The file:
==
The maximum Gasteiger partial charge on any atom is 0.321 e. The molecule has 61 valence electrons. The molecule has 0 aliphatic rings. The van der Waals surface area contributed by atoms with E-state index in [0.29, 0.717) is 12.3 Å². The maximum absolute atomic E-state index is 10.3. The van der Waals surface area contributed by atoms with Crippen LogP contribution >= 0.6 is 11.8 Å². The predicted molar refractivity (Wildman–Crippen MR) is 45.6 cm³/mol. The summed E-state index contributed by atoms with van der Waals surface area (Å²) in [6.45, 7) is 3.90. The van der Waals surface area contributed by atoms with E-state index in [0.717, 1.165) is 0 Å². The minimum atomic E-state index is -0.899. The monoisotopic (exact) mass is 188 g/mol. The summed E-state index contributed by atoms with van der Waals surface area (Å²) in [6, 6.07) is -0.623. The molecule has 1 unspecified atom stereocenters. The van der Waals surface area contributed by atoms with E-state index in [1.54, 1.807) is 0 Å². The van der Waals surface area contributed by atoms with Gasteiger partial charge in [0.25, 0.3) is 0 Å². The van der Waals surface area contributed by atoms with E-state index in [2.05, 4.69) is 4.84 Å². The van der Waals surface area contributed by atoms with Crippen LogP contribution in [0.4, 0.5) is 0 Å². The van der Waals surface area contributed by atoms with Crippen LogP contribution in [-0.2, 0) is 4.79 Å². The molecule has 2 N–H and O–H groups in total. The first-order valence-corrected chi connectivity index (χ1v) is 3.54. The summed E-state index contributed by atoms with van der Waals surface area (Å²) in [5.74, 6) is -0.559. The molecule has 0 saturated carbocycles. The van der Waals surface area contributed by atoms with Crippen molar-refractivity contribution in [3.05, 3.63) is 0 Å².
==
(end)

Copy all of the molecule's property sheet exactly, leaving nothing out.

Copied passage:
The maximum Gasteiger partial charge on any atom is 0.321 e. The molecule has 61 valence electrons. The molecule has 0 aliphatic rings. The van der Waals surface area contributed by atoms with E-state index in [0.29, 0.717) is 12.3 Å². The maximum absolute atomic E-state index is 10.3. The van der Waals surface area contributed by atoms with Crippen LogP contribution >= 0.6 is 11.8 Å². The predicted molar refractivity (Wildman–Crippen MR) is 45.6 cm³/mol. The summed E-state index contributed by atoms with van der Waals surface area (Å²) in [6.45, 7) is 3.90. The van der Waals surface area contributed by atoms with E-state index in [0.717, 1.165) is 0 Å². The minimum atomic E-state index is -0.899. The monoisotopic (exact) mass is 188 g/mol. The summed E-state index contributed by atoms with van der Waals surface area (Å²) in [6, 6.07) is -0.623. The molecule has 1 unspecified atom stereocenters. The van der Waals surface area contributed by atoms with E-state index in [1.54, 1.807) is 0 Å². The van der Waals surface area contributed by atoms with Gasteiger partial charge in [0.25, 0.3) is 0 Å². The van der Waals surface area contributed by atoms with E-state index in [2.05, 4.69) is 4.84 Å². The van der Waals surface area contributed by atoms with Crippen LogP contribution in [0.4, 0.5) is 0 Å². The van der Waals surface area contributed by atoms with Crippen LogP contribution in [-0.2, 0) is 4.79 Å². The molecule has 2 N–H and O–H groups in total. The first-order valence-corrected chi connectivity index (χ1v) is 3.54. The summed E-state index contributed by atoms with van der Waals surface area (Å²) in [5.74, 6) is -0.559. The molecule has 0 saturated carbocycles. The van der Waals surface area contributed by atoms with Crippen molar-refractivity contribution in [3.05, 3.63) is 0 Å².